By Michael Roberts
By Amber Taufen
By Patricia Calhoun
By William Breathes
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By Melanie Asmar
By Michael Roberts
By Michael Roberts
People have been complaining about contaminated water in Left Hand Canyon since the early mining days; in the 1860s, farmers who relied on Left Hand Creek noticed murky water that was likely the result of mine tailings from the Big Five Mill near Ward, another old mining town west of Boulder, and in 1906, the issue of polluted creek water came before the county commissioners.
Left Hand Creek is fed by James Creek, which in turn is fed by Little James Creek, which, right now, poses the greatest environmental problem of the three. Located above Jamestown, the Little James is the recipient of acidic and metallic water that runs off the nearby Burlington Mine, where fluorspar was extracted as recently as the 1970s (the mineral was mined for the production of hydrofluoric acid, a corrosive liquid used to etch glass).
All that's left of the Burlington is a giant pit; soft soil caused the mine to collapse in on itself. The shaft is long gone, and the rusty equipment often found at old mine sites has disappeared. Down a steep incline from the mine is a stagnant pond where contaminated groundwater has seeped up. The pond changes color depending on the concentration of metals in the water; on some days it's a gooey green, on others it's a deep orange.
High levels of arsenic, beryllium, copper, iron, lead, manganese and zinc, all products of the mine, have been found in the Little James, which is devoid of life. By the time the Little James meets James Creek about a mile away in town, most of the metals have settled out, and James Creek isn't currently considered a health hazard to fish. (Jamestown residents get their drinking water from wells or other creeks.) By the time the James meets Left Hand Creek further down the canyon, the water is even cleaner, but before the confluence of the two, Left Hand Creek, whose headwaters are located near the Captain Jack Mill southeast of Ward, receives polluted runoff from that mill as well as from the Big Five.
The EPA first got involved in Left Hand Canyon in the mid-1980s, when the federal Mine Safety and Health Administration (MSHA) reported the owners of the Captain Jack Mill, which had started processing ores from nearby mines in the late '70s or early '80s; MSHA had discovered that the mill operators were improperly storing drums of cyanide, acid and other chemicals. The EPA answered this complaint by sending an emergency-response team up the small valley and removing the drums. It then began testing Left Hand Creek.
In October 1992, the Colorado Mined Land Reclamation Division received reports that the mill was now dumping waste directly into the creek; that same month, a Boulder County Health Department official noticed a milky substance in the water and alerted the EPA. "Tailings-like material was observed entering Left Hand Creek from the unlined tailings pond, turning Left Hand Creek a milky gray color for approximately six miles downstream," the official's report read; water samples turned up high levels of zinc, cadmium, copper and lead.
The Left Hand Water District, which treats the creek water for residents in rural Boulder County, Weld County and the southern part of Longmont, had to shut off its intake valve while the EPA cleaned up. The Colorado Department of Public Health and Environment issued the mill operator a cease-and-desist order and later shut down the mill for good. The EPA continued testing Left Hand Creek over the next few years, and in the mid-'90s, it began analyzing Little James and James Creeks as well (the state health department had started sampling those two creeks even earlier).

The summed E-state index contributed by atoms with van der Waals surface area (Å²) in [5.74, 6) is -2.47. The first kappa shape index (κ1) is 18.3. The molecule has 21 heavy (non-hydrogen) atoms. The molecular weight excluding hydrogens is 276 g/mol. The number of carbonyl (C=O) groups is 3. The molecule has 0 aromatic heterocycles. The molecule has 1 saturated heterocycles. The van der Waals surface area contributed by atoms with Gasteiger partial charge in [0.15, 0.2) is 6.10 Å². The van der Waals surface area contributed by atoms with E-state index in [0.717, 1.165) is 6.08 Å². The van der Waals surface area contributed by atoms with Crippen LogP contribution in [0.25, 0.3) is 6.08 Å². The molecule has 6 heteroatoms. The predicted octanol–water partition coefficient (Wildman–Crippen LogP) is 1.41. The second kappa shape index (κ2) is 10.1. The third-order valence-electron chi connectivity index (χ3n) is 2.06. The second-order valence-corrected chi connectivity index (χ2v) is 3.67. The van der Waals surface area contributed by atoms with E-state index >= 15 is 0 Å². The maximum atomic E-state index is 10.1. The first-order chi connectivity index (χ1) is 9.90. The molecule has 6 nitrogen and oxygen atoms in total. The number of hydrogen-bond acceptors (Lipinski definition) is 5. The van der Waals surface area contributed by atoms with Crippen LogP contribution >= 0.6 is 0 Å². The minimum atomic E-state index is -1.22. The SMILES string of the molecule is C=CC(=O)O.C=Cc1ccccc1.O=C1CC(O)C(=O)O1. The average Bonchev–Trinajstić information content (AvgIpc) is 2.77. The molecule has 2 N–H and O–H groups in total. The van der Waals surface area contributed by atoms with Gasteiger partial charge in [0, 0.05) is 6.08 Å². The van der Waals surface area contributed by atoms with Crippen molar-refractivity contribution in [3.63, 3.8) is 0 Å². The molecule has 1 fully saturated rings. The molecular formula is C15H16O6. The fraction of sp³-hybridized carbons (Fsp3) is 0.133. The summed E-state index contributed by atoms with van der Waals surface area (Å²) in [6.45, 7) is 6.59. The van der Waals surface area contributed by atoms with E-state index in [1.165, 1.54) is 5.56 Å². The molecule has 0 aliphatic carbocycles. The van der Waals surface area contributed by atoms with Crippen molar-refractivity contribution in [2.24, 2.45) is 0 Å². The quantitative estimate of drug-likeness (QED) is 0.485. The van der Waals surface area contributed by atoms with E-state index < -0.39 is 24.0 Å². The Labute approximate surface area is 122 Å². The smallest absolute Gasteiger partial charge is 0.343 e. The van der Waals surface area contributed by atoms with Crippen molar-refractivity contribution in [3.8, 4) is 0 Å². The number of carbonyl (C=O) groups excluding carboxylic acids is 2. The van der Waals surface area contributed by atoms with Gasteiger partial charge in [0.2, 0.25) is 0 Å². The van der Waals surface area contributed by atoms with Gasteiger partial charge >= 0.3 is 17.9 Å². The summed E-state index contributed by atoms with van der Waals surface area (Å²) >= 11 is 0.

As the population that relies on Left Hand Creek for drinking water grew rapidly over the next decade, the EPA determined that even though there was no immediate threat to the water supply, it might someday become contaminated if nothing was done to clean up the abandoned mines (the number of water users is expected to double to 28,000 over the next twenty years). In the event of a flood, the tailings that have accumulated along the creek beds could erode into the water and taint the drinking supply, not to mention the groundwater used for wells.
David Williams, NPL coordinator for EPA Region 8, which includes Colorado, Montana, Wyoming, Utah and the Dakotas, says his agency is now trying to determine who's responsible for the pollution. But it appears that most of the mine operators have either gone out of business or left the state.
The United States Forest Service, which owns the land underneath the Golden Age Mine, has agreed to pay for its clean up, however, and Boulder County, which bought the Argo Mine to preserve as open space last fall, may have to pitch in, too, Williams says. At a recent community meeting in Jamestown, it was announced that Honeywell Inc. is interested in voluntarily cleaning up the Burlington Mine, which it owns through a merger with AlliedSignal Inc., (formerly Allied Chemical), the company that once operated the Burlington Mine.
But Williams says he won't know the full extent of the former mining and milling operators' culpability or how much, if anything, they'll have to pay, until the EPA has done a lot more investigating. And that, like many of the other details of cleaning up contamination, won't get done until after the sites around Jamestown have been placed on the NPL.